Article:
30 Warriors -- Freemen and Captives -- to populate your arenas.
The land of Vartanadel is full of twisted and fabricated truths. To stay in power, one must play the game.
A collection of Chinese Mythical Lifeforms that can pose varying degrees of danger to adventurers and the general populace
A collection of relatively harmless Chinese Mythical Lifeforms
Two creatures, forever cycling between the phases of the 5 elements, unable to rejoin.
A short story which uses Memory Moths in a sci-fi setting. Props to Echomirage for the forum post that inspired the symbiotic Proxy Bug.
An army can be compared to a craftsmen. Both produce for gain. A craftsmen produces a product, a good, for monetary gain. An army, however, produces corpses for resource acquisition. Be it on the battlefield or in the medical tent with the severely wounded being put out of their misery, the fillers of graves are being produced.
Any mind of the modern age has thought about putting those bodies to work. Necromancy has long been socially inacceptable. Besides, no one enjoys seeing a former comrade, a former brother-in-arms, walking around fighting and killing with a spear hole in his gut and a couple arrows hanging from the arms. And the only other way was to throw the dead body into a catapult and throw it at the enemy, in the hopes of giving them plague.
It was Obstarian military who first unleashed the Raveten on their foes during the World War. No one was prepared for it. And so people died.
Think twice before giving your children extreme in utero biomodification. Your decision will last for my lifetime.
When a wizard named Mendalus develops a spell that summons an obedient woman named Catherine--exactly like any other summoning spell--it creates chaos in the wizard-metropolis of Meltheria, as many interested parties struggle to understand the nature (and legality) of the Catherine spell, while vast fortunes hang in the balance.
The cover depicts a stylized rose with one drop of blood dripping from one of its thorns.
(But is there more than meets the eye with this book, of bloody course there is!)
Herein lies the histories of Warpriest Lazarus, righteous fist of Tridoa. Lord Lightward the Lunar Hammer.
Herein lies the birth of Lazarus Lightward the Hellpriest; Trickster of Devils and Master of the Bloodied Moon.
This submission was lost to the void...
The shining city of glass and mirror within the forboding Karikun desert. Welcome to the home city and birthplace of the Ouzquin Dremorix.
One man's ultimate demise could prove another's treasure...Or curse.
Also called the Flowers of Childhood, they look like they were taken straight from a fairytale. But they have a darker side.
Captain Aubrey surveyed the deck of the captured sloop. He was amazed that such well run ship could crewed by such a motley gang of men. He turned to the doctor and wondered, "No man is born into piracy. What were these many fellows before they took up the black flag? Surely they can not all share the same story."
"Impatient as well as stupid, some virtuous whip you are." Snap tilts her head to the side with a smile as her drumming fingers increase in tempo. "I assure you that my patience is vast." The man stops in his tracks stare Snap down, her expression remains unchanged. "Vast, not infinite. I am but a human so I am sure something could cause me to break my vows." Hastily he resumes filling the order. As Snap walks out the door with the goods the shopkeep grabs your arm. "That is a monster chained by monks robes, I have stared down raging barbarians and never seen such hate in their eyes."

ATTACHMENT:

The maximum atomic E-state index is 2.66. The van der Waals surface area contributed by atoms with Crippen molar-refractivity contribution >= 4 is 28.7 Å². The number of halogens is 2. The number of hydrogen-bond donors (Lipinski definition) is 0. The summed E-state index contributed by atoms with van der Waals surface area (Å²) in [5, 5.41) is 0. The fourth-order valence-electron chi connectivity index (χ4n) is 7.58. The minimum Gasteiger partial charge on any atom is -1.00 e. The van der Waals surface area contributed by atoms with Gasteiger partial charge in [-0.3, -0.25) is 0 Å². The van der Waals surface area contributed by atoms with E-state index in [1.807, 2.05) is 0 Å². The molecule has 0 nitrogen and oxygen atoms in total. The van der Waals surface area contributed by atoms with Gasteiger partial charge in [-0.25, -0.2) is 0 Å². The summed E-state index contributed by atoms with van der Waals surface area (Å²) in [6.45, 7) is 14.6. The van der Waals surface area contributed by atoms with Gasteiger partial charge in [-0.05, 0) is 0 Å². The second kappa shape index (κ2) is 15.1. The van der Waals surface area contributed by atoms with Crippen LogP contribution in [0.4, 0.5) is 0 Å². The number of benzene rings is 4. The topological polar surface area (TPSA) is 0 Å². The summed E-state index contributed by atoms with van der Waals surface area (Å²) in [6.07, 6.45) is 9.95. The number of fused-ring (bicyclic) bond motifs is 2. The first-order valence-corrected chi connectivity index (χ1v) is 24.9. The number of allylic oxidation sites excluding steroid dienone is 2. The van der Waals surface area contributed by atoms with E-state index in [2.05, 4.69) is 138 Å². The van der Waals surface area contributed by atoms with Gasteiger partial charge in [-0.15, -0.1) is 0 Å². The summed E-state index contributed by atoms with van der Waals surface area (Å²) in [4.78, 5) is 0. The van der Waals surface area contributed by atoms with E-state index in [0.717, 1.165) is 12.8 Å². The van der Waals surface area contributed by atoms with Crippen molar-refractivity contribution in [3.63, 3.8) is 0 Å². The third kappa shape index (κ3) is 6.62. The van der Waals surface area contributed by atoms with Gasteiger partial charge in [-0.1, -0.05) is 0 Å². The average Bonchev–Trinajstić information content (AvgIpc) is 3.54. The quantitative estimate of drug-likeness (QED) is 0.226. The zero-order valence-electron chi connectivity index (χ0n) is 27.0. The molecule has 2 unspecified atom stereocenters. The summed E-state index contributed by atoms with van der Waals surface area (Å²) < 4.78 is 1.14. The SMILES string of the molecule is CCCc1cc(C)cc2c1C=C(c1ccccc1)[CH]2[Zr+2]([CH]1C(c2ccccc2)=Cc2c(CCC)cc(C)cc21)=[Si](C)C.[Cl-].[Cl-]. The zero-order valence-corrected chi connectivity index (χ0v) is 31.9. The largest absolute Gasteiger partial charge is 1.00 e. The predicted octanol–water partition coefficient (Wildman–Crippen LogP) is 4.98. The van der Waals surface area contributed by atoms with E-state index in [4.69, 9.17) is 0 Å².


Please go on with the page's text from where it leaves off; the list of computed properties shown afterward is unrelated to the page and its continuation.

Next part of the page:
A warrior that never tremble, a warrior that always line forward, a warrior that always spearheading the battle. His bravery is unimaginable... It's Valadaar, the Hand of Ashantar...
A quote from my solo campaign that really got me thinking about how players perceive Npcs.
Does your players treat your precious Npcs like nothing but obstacles, exploits and cannon fodder, whether they are gelatinous cubes or humans?
And if so, what can we do to change it?
The old clock tower stands tall, but the bulk of the uppermost storey is crumbling and unsafe, with gaping cracks in the walls. The metal struts and girders supporting the great bronze bells are still intact, though, and the bells survive. The grotesque gargoyles and arabesques which decorated the original design have either fallen into the street (once or twice a year more bricks fall from the tower, prompting calls for its demolition) or have been defaced, but the main doors to the clock tower are still intact and show signs of being kept in working order. This is the home of The Captains, clad in raggedy clothes, with sooty faces, and perpetually runny noses. But behind each set of eyes is the look of a survivor. They live to stick together and make it through each day. Older than their years in many ways, the friendship they share with each other and Wims ghost keeps the core of a childs innocence and hope alive in each. But they are still very suspicious of outsiders. They are a group of street children who live in the clock tower. Some are orphans, some runaways, and some nomads who occasionally return to their homes. But they’re all poor, dirty and perpetually hungry, as well as being wily, unscrupulous and mischievous in a fairly brutal way. Enough of them have suffered at the hands of adults for all of them to be wary of any grown-ups, particularly ones who ask too many questions, although with hard work and a lot of food it might be possible to win the confidence or even the trust of a few of them.